On a societal and personal level, I critique the cycle of denial and decadence through the lenses of my life-long struggle with obesity, the timeless veracity of Greek myth, and the excessively ornate Baroque and Rococo aesthetics. Decadence is a by-product of our attempt to cope with the fear of uncertainty. We build screens of over-abundance and hide behind fantasies to try and forget our seemingly cruel and unavoidable fate.  A fate, which, more often than not, is self-imposed. Throughout history, decadence has repeatedly bloomed in epic scale.  Opulent interiors and aggrandizing portraits filled the mansions of the ruling class: those whose glory days were made possible by exploiting the underclass, and inevitably came to a righteous end. Self-indulgence, however, also occurs in the much more banal scale of the everyday. Many of us escape into the comfort of a vice when overwhelmed with anxiety from facing the irrational world.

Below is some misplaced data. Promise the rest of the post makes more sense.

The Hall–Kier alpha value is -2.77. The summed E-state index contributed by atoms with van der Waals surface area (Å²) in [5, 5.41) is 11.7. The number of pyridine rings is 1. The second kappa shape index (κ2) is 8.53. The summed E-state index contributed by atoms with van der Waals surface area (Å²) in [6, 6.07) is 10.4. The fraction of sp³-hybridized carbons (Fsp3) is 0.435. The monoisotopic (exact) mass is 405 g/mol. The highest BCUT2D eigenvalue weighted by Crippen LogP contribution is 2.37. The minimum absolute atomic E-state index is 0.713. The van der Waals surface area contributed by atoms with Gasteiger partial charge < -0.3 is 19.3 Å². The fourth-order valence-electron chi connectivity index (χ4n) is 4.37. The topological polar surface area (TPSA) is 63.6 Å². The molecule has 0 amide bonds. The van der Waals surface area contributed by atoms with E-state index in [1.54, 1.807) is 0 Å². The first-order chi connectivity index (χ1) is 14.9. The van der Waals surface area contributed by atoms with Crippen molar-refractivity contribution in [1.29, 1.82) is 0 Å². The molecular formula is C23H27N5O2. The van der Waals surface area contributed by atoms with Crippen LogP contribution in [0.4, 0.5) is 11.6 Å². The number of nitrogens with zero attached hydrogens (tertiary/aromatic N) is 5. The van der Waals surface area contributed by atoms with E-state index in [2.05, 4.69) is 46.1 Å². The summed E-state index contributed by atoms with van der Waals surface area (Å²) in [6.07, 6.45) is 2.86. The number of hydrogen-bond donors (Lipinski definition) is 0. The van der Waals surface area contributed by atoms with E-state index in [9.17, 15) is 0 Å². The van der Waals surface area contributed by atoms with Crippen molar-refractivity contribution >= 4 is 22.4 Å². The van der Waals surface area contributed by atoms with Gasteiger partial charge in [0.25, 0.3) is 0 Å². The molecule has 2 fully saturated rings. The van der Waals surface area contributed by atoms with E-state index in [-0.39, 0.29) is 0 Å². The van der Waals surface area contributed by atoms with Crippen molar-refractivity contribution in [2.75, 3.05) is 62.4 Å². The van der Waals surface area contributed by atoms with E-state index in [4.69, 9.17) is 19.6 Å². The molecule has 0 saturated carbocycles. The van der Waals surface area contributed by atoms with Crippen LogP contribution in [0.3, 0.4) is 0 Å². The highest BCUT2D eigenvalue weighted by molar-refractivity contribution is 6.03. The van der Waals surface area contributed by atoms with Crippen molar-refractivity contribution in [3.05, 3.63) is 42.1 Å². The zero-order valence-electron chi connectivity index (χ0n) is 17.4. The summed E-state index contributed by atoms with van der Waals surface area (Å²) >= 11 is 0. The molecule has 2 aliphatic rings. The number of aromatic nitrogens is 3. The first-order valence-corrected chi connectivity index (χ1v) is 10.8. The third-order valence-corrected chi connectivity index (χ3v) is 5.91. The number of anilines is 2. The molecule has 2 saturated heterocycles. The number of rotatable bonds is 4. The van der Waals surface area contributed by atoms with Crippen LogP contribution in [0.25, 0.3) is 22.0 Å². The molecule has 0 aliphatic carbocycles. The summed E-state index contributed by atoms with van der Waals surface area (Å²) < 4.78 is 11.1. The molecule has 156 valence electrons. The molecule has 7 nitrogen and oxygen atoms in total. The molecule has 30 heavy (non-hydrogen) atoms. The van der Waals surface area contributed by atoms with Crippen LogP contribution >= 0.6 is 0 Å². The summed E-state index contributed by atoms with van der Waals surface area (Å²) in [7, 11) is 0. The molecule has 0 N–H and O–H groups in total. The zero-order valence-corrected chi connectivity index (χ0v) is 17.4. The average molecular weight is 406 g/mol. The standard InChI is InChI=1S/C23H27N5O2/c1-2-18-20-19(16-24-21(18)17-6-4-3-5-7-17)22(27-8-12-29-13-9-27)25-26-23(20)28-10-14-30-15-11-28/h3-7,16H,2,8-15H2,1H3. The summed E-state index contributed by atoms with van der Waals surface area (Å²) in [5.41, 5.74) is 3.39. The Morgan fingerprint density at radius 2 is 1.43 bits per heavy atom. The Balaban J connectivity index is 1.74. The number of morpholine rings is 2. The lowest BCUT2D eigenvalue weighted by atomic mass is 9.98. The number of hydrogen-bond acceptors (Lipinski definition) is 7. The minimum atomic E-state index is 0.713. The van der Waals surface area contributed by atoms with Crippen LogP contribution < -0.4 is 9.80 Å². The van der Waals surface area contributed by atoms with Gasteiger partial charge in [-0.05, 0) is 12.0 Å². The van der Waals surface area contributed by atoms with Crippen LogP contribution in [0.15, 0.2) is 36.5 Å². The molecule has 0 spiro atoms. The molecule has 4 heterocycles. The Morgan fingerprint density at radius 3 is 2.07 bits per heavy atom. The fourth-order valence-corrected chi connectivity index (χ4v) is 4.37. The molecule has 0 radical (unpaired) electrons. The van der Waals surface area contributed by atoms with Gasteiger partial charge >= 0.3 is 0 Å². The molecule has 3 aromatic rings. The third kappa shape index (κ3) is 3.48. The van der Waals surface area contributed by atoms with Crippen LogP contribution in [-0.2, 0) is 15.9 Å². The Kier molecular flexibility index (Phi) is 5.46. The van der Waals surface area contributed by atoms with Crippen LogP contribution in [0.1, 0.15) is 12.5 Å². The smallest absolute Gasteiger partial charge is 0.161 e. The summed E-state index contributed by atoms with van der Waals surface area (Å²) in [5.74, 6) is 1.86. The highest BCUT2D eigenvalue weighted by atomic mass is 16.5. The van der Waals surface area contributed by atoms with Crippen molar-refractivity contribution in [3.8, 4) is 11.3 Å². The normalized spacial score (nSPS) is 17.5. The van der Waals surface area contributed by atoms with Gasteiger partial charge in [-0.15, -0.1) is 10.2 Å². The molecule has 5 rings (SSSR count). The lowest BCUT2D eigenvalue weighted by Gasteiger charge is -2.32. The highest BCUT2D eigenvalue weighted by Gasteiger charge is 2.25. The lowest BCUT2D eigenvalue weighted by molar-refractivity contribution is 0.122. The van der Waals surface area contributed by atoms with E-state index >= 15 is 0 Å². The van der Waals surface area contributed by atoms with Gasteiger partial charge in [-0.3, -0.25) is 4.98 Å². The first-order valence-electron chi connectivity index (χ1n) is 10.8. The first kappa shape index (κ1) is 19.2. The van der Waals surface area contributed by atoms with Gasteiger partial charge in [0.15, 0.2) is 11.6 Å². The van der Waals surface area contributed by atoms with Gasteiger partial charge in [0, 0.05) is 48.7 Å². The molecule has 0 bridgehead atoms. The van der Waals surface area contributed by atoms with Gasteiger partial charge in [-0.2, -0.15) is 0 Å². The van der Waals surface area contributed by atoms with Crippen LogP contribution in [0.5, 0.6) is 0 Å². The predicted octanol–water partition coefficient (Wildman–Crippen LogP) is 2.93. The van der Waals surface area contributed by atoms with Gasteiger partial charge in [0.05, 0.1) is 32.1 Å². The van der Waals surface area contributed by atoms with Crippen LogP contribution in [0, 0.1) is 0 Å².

Crowns and candlesticks -- things made in the moments just before a crash are the subject of my work. Rather than casting judgments, I seek to actively engage with and bear witness to the tragic and beautiful nature of this cycle. My making comes from seeing the writing on the wall and not knowing what to do about it.